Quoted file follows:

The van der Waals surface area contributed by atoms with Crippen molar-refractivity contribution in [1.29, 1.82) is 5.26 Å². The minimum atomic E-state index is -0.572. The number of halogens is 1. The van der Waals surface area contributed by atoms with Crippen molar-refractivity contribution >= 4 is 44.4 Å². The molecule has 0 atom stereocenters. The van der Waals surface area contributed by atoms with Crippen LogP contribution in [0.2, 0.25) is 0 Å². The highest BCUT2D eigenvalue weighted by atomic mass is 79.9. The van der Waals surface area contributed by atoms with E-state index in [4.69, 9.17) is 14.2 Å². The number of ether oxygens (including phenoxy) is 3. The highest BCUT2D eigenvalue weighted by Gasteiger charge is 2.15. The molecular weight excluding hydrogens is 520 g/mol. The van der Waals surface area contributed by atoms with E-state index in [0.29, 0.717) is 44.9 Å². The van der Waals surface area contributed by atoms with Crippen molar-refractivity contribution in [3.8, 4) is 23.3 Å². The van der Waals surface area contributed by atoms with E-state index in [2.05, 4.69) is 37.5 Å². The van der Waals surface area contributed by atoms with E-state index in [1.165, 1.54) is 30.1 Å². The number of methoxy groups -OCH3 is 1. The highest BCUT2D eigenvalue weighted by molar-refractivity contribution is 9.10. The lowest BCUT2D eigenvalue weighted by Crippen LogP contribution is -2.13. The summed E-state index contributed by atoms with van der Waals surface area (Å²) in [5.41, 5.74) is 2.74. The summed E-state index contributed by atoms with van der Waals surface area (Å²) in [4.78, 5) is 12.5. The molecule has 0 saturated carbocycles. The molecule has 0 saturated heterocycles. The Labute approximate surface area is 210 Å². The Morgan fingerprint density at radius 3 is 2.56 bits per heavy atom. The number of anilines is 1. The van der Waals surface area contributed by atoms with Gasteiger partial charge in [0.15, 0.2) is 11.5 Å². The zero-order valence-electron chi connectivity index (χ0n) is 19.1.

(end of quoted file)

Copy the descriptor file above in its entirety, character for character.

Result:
The van der Waals surface area contributed by atoms with Crippen molar-refractivity contribution in [1.29, 1.82) is 5.26 Å². The minimum atomic E-state index is -0.572. The number of halogens is 1. The van der Waals surface area contributed by atoms with Crippen molar-refractivity contribution >= 4 is 44.4 Å². The molecule has 0 atom stereocenters. The van der Waals surface area contributed by atoms with Crippen LogP contribution in [0.2, 0.25) is 0 Å². The highest BCUT2D eigenvalue weighted by atomic mass is 79.9. The van der Waals surface area contributed by atoms with E-state index in [4.69, 9.17) is 14.2 Å². The number of ether oxygens (including phenoxy) is 3. The highest BCUT2D eigenvalue weighted by Gasteiger charge is 2.15. The molecular weight excluding hydrogens is 520 g/mol. The van der Waals surface area contributed by atoms with E-state index in [0.29, 0.717) is 44.9 Å². The van der Waals surface area contributed by atoms with Crippen molar-refractivity contribution in [3.8, 4) is 23.3 Å². The van der Waals surface area contributed by atoms with E-state index in [2.05, 4.69) is 37.5 Å². The van der Waals surface area contributed by atoms with E-state index in [1.165, 1.54) is 30.1 Å². The number of methoxy groups -OCH3 is 1. The highest BCUT2D eigenvalue weighted by molar-refractivity contribution is 9.10. The lowest BCUT2D eigenvalue weighted by Crippen LogP contribution is -2.13. The summed E-state index contributed by atoms with van der Waals surface area (Å²) in [5.41, 5.74) is 2.74. The summed E-state index contributed by atoms with van der Waals surface area (Å²) in [4.78, 5) is 12.5. The molecule has 0 saturated carbocycles. The molecule has 0 saturated heterocycles. The Labute approximate surface area is 210 Å². The Morgan fingerprint density at radius 3 is 2.56 bits per heavy atom. The number of anilines is 1. The van der Waals surface area contributed by atoms with Gasteiger partial charge in [0.15, 0.2) is 11.5 Å². The zero-order valence-electron chi connectivity index (χ0n) is 19.1.